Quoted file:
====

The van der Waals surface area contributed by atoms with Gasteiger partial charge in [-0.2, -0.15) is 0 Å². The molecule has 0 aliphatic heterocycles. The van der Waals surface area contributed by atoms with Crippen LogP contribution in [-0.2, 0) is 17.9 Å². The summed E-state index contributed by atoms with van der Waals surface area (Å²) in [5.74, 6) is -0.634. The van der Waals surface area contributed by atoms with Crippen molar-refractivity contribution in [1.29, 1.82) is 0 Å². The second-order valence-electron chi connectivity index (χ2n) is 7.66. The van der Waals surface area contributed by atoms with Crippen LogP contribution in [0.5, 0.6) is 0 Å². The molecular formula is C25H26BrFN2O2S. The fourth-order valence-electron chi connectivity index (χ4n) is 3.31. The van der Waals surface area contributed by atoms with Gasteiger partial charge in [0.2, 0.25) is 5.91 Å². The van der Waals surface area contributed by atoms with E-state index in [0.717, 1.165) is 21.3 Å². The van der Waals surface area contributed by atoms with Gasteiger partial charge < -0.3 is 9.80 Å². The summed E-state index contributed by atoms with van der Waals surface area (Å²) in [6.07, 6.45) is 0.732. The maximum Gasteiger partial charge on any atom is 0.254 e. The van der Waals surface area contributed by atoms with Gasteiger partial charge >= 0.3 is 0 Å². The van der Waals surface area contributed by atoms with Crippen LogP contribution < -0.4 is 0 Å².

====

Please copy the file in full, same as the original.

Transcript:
The van der Waals surface area contributed by atoms with Gasteiger partial charge in [-0.2, -0.15) is 0 Å². The molecule has 0 aliphatic heterocycles. The van der Waals surface area contributed by atoms with Crippen LogP contribution in [-0.2, 0) is 17.9 Å². The summed E-state index contributed by atoms with van der Waals surface area (Å²) in [5.74, 6) is -0.634. The van der Waals surface area contributed by atoms with Crippen molar-refractivity contribution in [1.29, 1.82) is 0 Å². The second-order valence-electron chi connectivity index (χ2n) is 7.66. The van der Waals surface area contributed by atoms with Crippen LogP contribution in [0.5, 0.6) is 0 Å². The molecular formula is C25H26BrFN2O2S. The fourth-order valence-electron chi connectivity index (χ4n) is 3.31. The van der Waals surface area contributed by atoms with Gasteiger partial charge in [0.2, 0.25) is 5.91 Å². The van der Waals surface area contributed by atoms with E-state index in [0.717, 1.165) is 21.3 Å². The van der Waals surface area contributed by atoms with Gasteiger partial charge < -0.3 is 9.80 Å². The summed E-state index contributed by atoms with van der Waals surface area (Å²) in [6.07, 6.45) is 0.732. The maximum Gasteiger partial charge on any atom is 0.254 e. The van der Waals surface area contributed by atoms with Gasteiger partial charge >= 0.3 is 0 Å². The van der Waals surface area contributed by atoms with Crippen LogP contribution < -0.4 is 0 Å².